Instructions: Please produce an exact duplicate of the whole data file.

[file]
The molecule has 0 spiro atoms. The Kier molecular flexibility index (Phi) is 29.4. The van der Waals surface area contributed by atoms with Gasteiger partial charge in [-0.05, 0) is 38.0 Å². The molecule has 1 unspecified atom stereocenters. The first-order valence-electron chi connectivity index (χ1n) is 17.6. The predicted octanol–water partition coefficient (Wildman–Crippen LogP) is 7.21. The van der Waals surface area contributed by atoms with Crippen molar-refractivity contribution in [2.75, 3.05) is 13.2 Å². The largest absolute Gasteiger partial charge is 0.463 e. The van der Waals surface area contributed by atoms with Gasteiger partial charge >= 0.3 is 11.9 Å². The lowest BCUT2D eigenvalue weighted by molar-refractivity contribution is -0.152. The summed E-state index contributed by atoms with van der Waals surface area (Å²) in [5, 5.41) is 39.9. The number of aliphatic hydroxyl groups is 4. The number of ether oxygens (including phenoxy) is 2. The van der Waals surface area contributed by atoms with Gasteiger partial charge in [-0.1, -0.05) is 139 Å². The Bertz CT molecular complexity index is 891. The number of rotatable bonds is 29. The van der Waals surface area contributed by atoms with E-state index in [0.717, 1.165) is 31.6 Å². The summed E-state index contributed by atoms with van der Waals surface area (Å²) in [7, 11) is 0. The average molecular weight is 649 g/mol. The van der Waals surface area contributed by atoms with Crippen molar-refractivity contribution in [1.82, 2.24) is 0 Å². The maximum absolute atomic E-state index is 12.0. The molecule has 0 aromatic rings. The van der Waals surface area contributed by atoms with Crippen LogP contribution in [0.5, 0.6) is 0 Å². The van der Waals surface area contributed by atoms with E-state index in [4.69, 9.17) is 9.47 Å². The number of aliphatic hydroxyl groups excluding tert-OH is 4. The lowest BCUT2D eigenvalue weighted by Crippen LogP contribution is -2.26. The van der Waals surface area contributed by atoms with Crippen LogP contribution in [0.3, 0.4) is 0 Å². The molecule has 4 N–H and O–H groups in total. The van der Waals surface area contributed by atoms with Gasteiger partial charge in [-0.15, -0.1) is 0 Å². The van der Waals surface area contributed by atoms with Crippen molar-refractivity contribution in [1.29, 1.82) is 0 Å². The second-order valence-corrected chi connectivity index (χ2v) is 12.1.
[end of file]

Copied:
The molecule has 0 spiro atoms. The Kier molecular flexibility index (Phi) is 29.4. The van der Waals surface area contributed by atoms with Gasteiger partial charge in [-0.05, 0) is 38.0 Å². The molecule has 1 unspecified atom stereocenters. The first-order valence-electron chi connectivity index (χ1n) is 17.6. The predicted octanol–water partition coefficient (Wildman–Crippen LogP) is 7.21. The van der Waals surface area contributed by atoms with Crippen molar-refractivity contribution in [2.75, 3.05) is 13.2 Å². The largest absolute Gasteiger partial charge is 0.463 e. The van der Waals surface area contributed by atoms with Gasteiger partial charge >= 0.3 is 11.9 Å². The lowest BCUT2D eigenvalue weighted by molar-refractivity contribution is -0.152. The summed E-state index contributed by atoms with van der Waals surface area (Å²) in [5, 5.41) is 39.9. The number of aliphatic hydroxyl groups is 4. The number of ether oxygens (including phenoxy) is 2. The van der Waals surface area contributed by atoms with Gasteiger partial charge in [-0.1, -0.05) is 139 Å². The Bertz CT molecular complexity index is 891. The number of rotatable bonds is 29. The van der Waals surface area contributed by atoms with E-state index in [0.717, 1.165) is 31.6 Å². The summed E-state index contributed by atoms with van der Waals surface area (Å²) in [7, 11) is 0. The average molecular weight is 649 g/mol. The van der Waals surface area contributed by atoms with Crippen molar-refractivity contribution in [1.82, 2.24) is 0 Å². The maximum absolute atomic E-state index is 12.0. The molecule has 0 aromatic rings. The van der Waals surface area contributed by atoms with Crippen LogP contribution in [0.5, 0.6) is 0 Å². The van der Waals surface area contributed by atoms with E-state index in [4.69, 9.17) is 9.47 Å². The number of aliphatic hydroxyl groups excluding tert-OH is 4. The lowest BCUT2D eigenvalue weighted by Crippen LogP contribution is -2.26. The van der Waals surface area contributed by atoms with Crippen LogP contribution in [0.3, 0.4) is 0 Å². The molecule has 4 N–H and O–H groups in total. The van der Waals surface area contributed by atoms with Gasteiger partial charge in [-0.15, -0.1) is 0 Å². The van der Waals surface area contributed by atoms with Crippen molar-refractivity contribution in [1.29, 1.82) is 0 Å². The second-order valence-corrected chi connectivity index (χ2v) is 12.1.